There are presently viable cosmological models, such as the one developed by Paul Steinhardt and Neil Turok and described in their 2007 book Endless Universe, which go back before the big bang.  Christians should have learned from their long attachment to Aristotelian physics not to tie their theologies too closely to any cosmological model.  Today they need to think about how to formulate their doctrines of creation to take into account the possibility that the big bang isn’t the last word.

And scientists need to be willing to reconsider old theories if earlier objections to them turn out to be unfounded.  Theories like Schrödinger’s that were dismissed because they required a cosmological term deserve a second look.

Those familiar with current cosmology will note that I have said nothing here about quantum vacuum energy which apparently yields an effective cosmological term that is far too large.  I have some ideas about how to deal with that but this is not the place to present them.

6 comments to EINSTEIN’S BLUNDER – SCIENTIFIC OR RELIGIOUS?

  • I don’t think there is anything in the philosophy of Spinoza that is metaphysically or theologically inconsistent with the Christian faith. According to the Catholic Encyclopedia:
     
    “Yet the axiom “God=Nature” is valid because the things necessarily following from the Being of God belong in some way to God. Only the Being of God is independent; Spinoza calls this Being alone substance. All things (modi) must be founded in the attributes of God. This is one approach to Spinozism.” (http://www.newadvent.org/cathen/14217a.htm)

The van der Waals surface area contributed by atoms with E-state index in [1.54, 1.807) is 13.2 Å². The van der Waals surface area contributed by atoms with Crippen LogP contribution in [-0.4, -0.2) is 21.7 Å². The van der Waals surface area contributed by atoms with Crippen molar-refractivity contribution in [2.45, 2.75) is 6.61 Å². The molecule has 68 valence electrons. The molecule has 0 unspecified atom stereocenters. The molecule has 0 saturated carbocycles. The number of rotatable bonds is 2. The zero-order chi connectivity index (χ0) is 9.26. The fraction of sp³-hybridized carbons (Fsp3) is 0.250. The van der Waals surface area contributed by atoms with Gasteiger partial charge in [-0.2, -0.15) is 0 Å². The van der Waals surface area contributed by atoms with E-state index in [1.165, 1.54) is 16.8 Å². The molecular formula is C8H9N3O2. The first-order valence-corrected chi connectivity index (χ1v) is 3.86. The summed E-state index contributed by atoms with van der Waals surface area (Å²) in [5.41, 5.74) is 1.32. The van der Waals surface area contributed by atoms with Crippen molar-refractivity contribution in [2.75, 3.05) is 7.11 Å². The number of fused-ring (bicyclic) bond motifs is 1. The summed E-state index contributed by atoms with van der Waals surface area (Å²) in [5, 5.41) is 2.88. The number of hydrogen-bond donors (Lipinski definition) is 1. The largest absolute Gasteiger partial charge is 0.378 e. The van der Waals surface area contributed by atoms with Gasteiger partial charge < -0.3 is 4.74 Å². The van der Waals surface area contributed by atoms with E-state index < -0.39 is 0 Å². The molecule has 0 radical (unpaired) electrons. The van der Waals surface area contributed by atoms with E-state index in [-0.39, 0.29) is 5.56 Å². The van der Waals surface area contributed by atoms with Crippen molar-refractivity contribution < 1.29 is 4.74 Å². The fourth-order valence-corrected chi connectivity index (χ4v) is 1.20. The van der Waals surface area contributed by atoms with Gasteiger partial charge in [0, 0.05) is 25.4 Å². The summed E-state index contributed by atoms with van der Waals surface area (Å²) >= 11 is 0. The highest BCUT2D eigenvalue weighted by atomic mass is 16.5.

The discovery of the Big Bang in the 1960s is a reason to believe God inspired the human authors of the Bible. “In the beginning was the Word, and the Word was with God..” (John 1:1) can be interpreted to mean that the universe was an idea in God’s mind before God created the universe.
     
    There is a difference between the religion/science conflict today and when the Catholic Church clashed with Galileo. That was not a conflict, but a rational disagreement between intelligent people over two theories: geocentricism and heliocentricism. The Catholic Church exercised better judgment, in my opinion, because the parallax motion of the stars had not yet been observed.

    The conflict today is not rational because the combatants are unintelligent about the mind-body problem, ignorant of the proof of God’s existence, and irrational about the meaning of life.

  • George Murphy